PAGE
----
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With the recent disruptive loadshedding South Africans have experienced and the threat of climate change, it’s a good idea to start looking at alternative energy sources.
The Department of Energy is in the process of finalising the Integrated Resource Plan for Electricity. This provides an estimation of which energy sources we can expect to be using from now until 2030. Coal is still seen as the main player (64%) and nuclear will also supply a small amount of power (4%) during this period, but the aim is to rely more on other resources come 2050. While many other countries also depend on hydropower, as South Africa is a water-scarce country this is not a consideration going forward (unless we learn to harness ocean power!). For now, let’s take a look at the two energy sources South Africa is focusing on for the coming decades: wind and solar.
If you have headed into the country, you’ll no doubt have spotted wind turbines: long poles with blades spinning in the wind. These convert the kinetic (movement) energy in the wind into mechanical power. In turn, that mechanical power can be converted into electricity.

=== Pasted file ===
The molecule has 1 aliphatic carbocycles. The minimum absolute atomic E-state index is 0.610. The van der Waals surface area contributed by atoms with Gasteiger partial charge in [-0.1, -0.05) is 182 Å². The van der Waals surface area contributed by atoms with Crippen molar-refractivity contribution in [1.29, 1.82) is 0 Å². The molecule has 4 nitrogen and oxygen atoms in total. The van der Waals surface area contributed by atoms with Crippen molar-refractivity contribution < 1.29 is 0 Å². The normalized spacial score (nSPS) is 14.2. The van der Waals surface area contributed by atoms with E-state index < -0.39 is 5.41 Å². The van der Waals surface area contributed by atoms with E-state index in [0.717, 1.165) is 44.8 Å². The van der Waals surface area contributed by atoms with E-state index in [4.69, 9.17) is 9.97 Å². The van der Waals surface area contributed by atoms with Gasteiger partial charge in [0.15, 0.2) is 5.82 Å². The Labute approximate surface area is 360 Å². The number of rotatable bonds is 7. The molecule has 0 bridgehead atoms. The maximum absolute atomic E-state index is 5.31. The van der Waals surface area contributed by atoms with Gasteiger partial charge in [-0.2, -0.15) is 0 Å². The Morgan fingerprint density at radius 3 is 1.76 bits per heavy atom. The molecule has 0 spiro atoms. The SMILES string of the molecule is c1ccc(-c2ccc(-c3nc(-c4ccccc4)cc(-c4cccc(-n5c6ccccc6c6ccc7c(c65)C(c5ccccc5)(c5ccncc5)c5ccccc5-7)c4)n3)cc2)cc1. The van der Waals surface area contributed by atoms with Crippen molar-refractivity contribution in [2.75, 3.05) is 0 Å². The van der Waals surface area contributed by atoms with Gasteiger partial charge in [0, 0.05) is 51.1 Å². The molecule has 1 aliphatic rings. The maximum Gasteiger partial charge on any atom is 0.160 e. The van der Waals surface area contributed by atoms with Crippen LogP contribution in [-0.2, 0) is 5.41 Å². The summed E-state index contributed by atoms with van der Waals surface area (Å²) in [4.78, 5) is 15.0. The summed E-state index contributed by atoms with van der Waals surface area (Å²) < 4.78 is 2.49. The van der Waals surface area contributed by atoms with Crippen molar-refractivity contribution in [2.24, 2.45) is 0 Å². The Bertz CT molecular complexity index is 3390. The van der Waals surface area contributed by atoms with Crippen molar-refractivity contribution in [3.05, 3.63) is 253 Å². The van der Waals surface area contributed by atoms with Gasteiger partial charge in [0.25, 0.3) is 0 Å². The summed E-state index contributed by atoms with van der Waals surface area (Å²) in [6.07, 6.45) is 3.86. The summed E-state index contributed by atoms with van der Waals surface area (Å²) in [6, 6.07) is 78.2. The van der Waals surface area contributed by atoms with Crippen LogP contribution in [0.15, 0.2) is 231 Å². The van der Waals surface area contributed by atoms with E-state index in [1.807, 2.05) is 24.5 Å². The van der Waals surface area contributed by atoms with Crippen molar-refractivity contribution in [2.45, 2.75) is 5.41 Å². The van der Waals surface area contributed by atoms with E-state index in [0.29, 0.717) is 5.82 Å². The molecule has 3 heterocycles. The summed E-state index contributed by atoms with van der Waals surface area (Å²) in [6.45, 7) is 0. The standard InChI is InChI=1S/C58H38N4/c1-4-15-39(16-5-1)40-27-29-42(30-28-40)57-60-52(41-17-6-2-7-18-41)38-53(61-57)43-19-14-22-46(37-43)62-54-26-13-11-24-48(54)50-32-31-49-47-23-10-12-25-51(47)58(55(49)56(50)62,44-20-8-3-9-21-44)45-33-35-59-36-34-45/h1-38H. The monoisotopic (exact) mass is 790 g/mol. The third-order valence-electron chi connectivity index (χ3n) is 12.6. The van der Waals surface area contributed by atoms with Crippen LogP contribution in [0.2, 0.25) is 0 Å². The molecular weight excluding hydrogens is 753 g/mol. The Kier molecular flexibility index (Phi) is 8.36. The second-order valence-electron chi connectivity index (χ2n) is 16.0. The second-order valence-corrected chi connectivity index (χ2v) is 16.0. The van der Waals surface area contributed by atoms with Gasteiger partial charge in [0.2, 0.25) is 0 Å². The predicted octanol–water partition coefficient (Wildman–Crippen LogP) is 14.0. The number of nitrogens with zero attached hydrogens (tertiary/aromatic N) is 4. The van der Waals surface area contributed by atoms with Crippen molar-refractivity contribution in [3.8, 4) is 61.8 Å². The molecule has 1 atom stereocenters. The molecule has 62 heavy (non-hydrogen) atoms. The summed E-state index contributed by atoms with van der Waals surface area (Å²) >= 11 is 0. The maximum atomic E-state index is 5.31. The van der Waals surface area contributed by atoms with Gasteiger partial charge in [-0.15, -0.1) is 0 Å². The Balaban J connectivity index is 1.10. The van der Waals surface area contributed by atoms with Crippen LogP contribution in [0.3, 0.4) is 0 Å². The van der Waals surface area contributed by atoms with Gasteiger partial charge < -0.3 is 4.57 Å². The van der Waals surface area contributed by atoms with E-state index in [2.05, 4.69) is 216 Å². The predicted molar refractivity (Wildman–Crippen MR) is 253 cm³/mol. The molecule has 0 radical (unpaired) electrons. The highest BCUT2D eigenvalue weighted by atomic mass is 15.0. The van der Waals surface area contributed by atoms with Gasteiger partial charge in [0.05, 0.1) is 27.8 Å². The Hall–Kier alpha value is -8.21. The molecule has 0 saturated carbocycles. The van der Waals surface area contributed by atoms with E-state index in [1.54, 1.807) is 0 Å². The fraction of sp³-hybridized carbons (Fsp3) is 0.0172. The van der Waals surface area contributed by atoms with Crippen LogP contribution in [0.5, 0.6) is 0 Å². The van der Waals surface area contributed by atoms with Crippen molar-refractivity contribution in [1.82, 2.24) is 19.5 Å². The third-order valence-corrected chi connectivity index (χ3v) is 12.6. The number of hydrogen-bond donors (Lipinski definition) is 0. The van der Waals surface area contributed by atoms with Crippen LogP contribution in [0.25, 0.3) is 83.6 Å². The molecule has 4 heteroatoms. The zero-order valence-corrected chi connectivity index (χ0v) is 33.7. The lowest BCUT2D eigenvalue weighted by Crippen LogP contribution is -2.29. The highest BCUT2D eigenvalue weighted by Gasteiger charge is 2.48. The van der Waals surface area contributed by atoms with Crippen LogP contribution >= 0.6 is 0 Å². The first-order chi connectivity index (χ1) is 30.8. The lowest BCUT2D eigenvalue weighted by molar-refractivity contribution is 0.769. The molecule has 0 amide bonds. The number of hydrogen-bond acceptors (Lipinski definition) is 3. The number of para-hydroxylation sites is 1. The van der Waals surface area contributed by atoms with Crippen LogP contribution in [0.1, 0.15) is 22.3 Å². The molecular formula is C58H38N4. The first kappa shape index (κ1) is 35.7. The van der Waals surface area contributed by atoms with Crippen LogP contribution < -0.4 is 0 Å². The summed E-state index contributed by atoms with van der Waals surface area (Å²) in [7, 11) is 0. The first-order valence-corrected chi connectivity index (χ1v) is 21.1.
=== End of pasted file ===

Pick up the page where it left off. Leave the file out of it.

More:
The amount of energy that can be harnessed by the wind is dependent on the wind speed, air density and the size of the area the blades move through.
One of the main ways of collecting energy from the sun is through solar panels. Vodacom has been investing in this in line with their sustainability strategy of co-creating a digital society without harming the environment.
Solar energy is also vital because of the recent wave of loadshedding we’ve experienced. The inconsistent supply of electricity affects network reliability, causing frustrations on all sides. Solar panels will reduce the load on the station controller’s batteries to provide seamless connectivity for customers.
Vodacom has installed solar panels capable of generating more than 50,000kW of energy annually to power the Randburg base station controller. This will help reduce Vodacom’s carbon footprint, lower our electricity usage and reduce the base station controller’s reliance on batteries.
Takalani Netshitenzhe, Chief Officer: Corporate Affairs at Vodacom Group, says: 'The continuation of our investment in cleaner sources of energy shows Vodacom’s commitment to the sustainable growth of our operation and sustainability strategy where the protection of our planet remains key. In the past, we’ve installed solar panels at Vodacom offices as well as in our network infrastructure. However, using solar energy to power our base station controllers is an area of opportunity for us.’
Vodacom plans to roll out similar energy-saving solar power installations to base station controllers across the country.